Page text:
on Daniel 2 :46
The king - fell upon his face - Prostrated himself: this was the fullest act of adoration among the ancients.
Worshipped Daniel - Supposing him to be a god, or Divine being. No doubt Daniel forbade him; for to receive this would have been gross idolatry.
on Daniel 2 :46
Then the king Nebuchadnezzar fell upon his face - This was the common method of signifying profound respect among the Orientals. Compare Genesis 17:3; Genesis 50:18; Leviticus 9:24; Numbers 14:5; Joshua 5:14; Judges 13:20; Revelation 11:16.
And worshipped Daniel - The word rendered "worshipped" here (סגד segid), in the Chaldee portions of the Bible is uniformly rendered "worship," Daniel 2:26; Daniel 3:5-7, Daniel 3:10-12, Daniel 3:14-15, Daniel 3:18, Daniel 3:28. It occurs nowhere else, and in every instance, except in the one before us, is employed with reference to the homage paid to an idol, all the other cases occurring in the third chapter respecting the image that was set up by Nebuchadnezzar. The corresponding Hebrew word (סגד sâgad) occurs only in Isaiah 44:15, Isaiah 44:17, Isaiah 44:19; Isaiah 46:6; and is, in every instance, rendered "fall down," also with reference to idols. The proper idea, therefore, of the word here is, that the monarch meant to render "religious" homage to Daniel, or such adoration as was usually paid to idols. This is confirmed by witat is immediately added, that he commanded that an oblation should be made to him. It is not, however, necessary to suppose that Daniel "received" or "approved" this religious homage of the king, or that he left the impression on his mind that he was "willing" to be honored as a god. The prostration of the king before him, of course, he could not prevent. The views and feelings which the monarch had in doing it he could not prevent. The command to present an "oblation and sweet odors to him" he could not prevent. But it is not a fair inference that Daniel approved this, or that he did anything to countenance it, or even that he did not, in a proper manner, rebuke it: for
(1) We are not to suppose that all that was said was recorded, and no one can prove that Daniel did not express his disapprobation of this religious honor shown to him.
(2) Daniel had in fact, expressed his views, in the clearest manner, on this very point before the monarch. He had, again and again, disclaimed all power to be able to reveal such secrets. He had directed his mind to the true God, as he who alone could disclose coming events, Daniel 2:28, Daniel 2:30, Daniel 2:45. He had taken all possible precaution to prevent any such result, by declaring, in the most emphatic terms Daniel 2:30, that this secret was not revealed to him "on account of any wisdom which he had more than any living." If now, after all this precaution, and these disclaimers, the king should prostrate himself before him, and, for the moment, feel that he was in the presence of a God, Daniel was not responsible for it, and it should not be inferred that he encouraged or approved it.
(3) It would seem, from the narrative itself, more than probable that Daniel did refuse the homage, and direct the thoughts of the monarch to the true God. In the very next verse it is said, "The king answered unto Daniel, and said, Of a truth it is, that your God is a God of gods, and a Lord of kings, and a revealer of secrets." "Answered" what? Perhaps something that was said by Daniel. At all events, it is clear from this that whatever were the momentary expressions of wonder, gratitude, and adoration, on the part of the king, his thoughts soon passed to the proper object of worship - the true God. "And commanded, etc." The fact that this was "commanded" does not prove that it was done. The command was probably given under the excitement of his admiration and wonder. But it does not follow that Daniel received it, or that the command was not recalled on reflection, or that the oblation and odors may not have been presented to the true God.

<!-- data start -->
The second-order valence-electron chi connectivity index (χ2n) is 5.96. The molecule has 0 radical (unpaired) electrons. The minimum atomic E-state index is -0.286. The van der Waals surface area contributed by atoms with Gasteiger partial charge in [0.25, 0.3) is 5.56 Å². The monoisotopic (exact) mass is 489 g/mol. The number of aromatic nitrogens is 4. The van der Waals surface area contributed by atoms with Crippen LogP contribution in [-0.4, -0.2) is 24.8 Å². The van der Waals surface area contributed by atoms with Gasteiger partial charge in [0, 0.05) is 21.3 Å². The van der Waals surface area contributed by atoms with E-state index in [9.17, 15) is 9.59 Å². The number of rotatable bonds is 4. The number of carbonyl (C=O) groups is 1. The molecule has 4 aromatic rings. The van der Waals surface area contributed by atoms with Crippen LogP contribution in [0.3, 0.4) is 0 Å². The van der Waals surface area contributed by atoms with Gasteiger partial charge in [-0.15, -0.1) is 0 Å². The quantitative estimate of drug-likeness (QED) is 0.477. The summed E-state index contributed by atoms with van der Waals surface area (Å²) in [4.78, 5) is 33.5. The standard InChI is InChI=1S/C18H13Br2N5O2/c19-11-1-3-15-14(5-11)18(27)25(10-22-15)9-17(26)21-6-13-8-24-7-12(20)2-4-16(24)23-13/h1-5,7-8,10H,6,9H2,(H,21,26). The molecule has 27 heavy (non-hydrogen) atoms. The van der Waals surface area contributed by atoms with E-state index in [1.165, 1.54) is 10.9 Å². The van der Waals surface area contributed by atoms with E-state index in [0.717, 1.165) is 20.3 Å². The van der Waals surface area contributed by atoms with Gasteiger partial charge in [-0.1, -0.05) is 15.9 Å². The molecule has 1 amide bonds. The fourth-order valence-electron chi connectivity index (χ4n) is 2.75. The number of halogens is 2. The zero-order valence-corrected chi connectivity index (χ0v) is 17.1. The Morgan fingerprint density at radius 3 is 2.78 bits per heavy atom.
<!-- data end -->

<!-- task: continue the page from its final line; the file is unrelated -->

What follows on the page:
That they should offer an oblation - That is, his attendants, or perhaps the priests to whom pertained the duty of making offerings to the gods. The word rendered "oblation" (מנחה minchāh) does not refer to a, "bloody" sacrifice, but means a gift or present of any kind. It is applied in the Scriptures to denote
(1) "a gift," or "present," Genesis 32:13, Genesis 32:18, Genesis 32:20 (Genesis 32:14, Genesis 32:19, Genesis 32:21); Genesis 43:11, Genesis 43:15, Genesis 43:25-26;
(2) "a tribute," such as was exacted from a subject nation, under the notion of a present, 2 Samuel 8:2, 2 Samuel 8:6; 1 Kings 4:21 1 Kings 5:1,
(3) "an offering" or sacrifice to God, especially a bloodless offering, in opposition to (זבח zebach) - a bloody sacrifice, Leviticus 2:1, Leviticus 2:4-6; Leviticus 6:14 (7); Leviticus 7:9; Psalm 40:6 (7); Jeremiah 17:26.
See the word fully explained in the notes at Isaiah 1:13. There can be no doubt that Nebuchadnezzar meant that such an offering should be presented as was usually made in idol worship.
And sweet odors - incense was commonly used in worship (see the notes at Isaiah 1:13), and it is not improbable that in the worship of the gods it was accompanied with other fragrant odors. Sweet odors, or "savors," expressed by the same word which is used here, were a part of the prescribed worship in the Hebrew ritual, Leviticus 1:9, Leviticus 1:13, Leviticus 1:17; Leviticus 2:2, Leviticus 2:9; Leviticus 3:5; Leviticus 6:21 (14); Numbers 15:7.
on Daniel 2 :46
2:46 That they should offer - This was strange, that so great a monarch should thus worship his vassal, which he did in consternation and admiration. But doubtless Daniel put a stop to it: though he could not hinder the king in his prostration, and in his word of command. And the king being instructed of Daniel, gives God all the glory in the next words.